The Pressure Of Pulitzer p.16

By: Editorial Staff

FTER THE LAST back slap, after the final champagne bottle has been drained, after the party is over, the Pulitzer Prize shows its other face.
“It put a certain amount of pressure on me. It inflicts a kind of higher standard,” said Don Wright, who won two Pulitzers for editorial cartooning, in 1966 and 1980, at the old Miami News.
And in the end, Wright says, the journalist’s final judge is not the Pulitzer jury ? but readers.
“It’s certainly wonderful to win . . . .The Pulitzer is something that happens to you that makes you feel you are getting to the top, professionally. But it is the readers who make the final decisions,” he said in a telephone interview from the Palm Beach (Fla.) Post, where he has been the editorial cartoonist since the Miami News was folded.
“[The Pulitzer jury] is looking only at certain examples,” Wright continued. “They never see your work on a consistent basis. Your readers do.”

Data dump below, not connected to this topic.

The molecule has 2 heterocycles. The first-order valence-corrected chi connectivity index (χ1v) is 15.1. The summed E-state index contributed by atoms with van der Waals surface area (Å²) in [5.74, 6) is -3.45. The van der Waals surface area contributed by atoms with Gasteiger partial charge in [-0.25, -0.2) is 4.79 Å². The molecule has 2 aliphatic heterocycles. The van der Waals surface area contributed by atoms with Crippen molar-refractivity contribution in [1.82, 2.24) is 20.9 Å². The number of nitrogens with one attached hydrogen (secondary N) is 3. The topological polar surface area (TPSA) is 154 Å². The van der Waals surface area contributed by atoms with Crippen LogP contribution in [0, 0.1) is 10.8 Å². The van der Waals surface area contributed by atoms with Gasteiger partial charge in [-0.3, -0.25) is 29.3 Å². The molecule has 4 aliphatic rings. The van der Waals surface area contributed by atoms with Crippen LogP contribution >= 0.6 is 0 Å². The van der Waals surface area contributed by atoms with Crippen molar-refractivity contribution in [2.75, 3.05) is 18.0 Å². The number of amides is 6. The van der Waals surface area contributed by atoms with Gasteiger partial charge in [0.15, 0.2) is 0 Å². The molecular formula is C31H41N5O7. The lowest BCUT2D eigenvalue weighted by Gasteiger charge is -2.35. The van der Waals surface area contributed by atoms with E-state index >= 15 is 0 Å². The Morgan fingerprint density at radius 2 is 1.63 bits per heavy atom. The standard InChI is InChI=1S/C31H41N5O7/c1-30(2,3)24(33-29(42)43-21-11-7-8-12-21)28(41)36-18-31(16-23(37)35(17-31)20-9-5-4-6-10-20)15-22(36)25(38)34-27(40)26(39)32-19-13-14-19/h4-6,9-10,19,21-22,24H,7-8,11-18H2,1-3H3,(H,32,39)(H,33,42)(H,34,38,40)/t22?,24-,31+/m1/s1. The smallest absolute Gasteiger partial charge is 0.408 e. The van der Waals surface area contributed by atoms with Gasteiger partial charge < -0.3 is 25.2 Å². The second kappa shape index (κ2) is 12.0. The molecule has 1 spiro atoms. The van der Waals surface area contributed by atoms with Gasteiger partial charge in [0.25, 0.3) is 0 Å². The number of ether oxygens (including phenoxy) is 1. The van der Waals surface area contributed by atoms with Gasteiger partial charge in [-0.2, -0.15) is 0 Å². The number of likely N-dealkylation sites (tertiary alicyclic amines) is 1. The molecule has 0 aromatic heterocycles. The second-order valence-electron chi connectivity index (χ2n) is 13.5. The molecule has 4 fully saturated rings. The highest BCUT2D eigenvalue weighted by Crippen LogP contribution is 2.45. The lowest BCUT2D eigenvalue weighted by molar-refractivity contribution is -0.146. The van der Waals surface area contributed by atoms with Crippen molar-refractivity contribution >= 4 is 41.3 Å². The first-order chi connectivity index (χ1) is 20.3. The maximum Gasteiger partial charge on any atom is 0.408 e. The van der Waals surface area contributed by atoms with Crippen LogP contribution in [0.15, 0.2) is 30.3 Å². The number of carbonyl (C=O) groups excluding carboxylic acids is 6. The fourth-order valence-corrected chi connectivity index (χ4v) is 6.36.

Indeed, Wright says that he’s not sure if he won his Pulitzers for his best work.
“I’m probably the worst judge of my own work,” he said. “If you asked me to pick [a favorite], it’s never the one that people talk of when they talk of a ‘Don Wright cartoon.’ So I just leave it to other people to be the judge of my work.”
Wright says he worries these days about the fate of the editorial cartoon ? especially as increasing numbers of papers enlist their editorials in the service of a “dull . . . dumbed-down” public journalism, or eliminate editorial comment completely.
“I don’t think this bodes well for editorial cartoons. I think we need to have a real dialogue about what constitutes a really good editorial cartoon,” Wright said.
In an increasingly “chic trend,” Wright argues, editorial cartoons have become largely gags or “puns,” in his words. They may be funny or not ? but they very often are not true editorial comment.
“Editorial cartoons will continue to lose their importance as long as they continue in this trend,” Wright said. “If we’re not stimulating the reader, there is no reason to have an editorial cartoon. We’re here to guide readers.
?(“It put a certain amount of pressure on me. It inflicts a kind of higher standard.”) [Caption]
?(-Don Wright, who won two Pulitzers for editorial cartooning, in 1966 and 1980) [Photo & Catpion]

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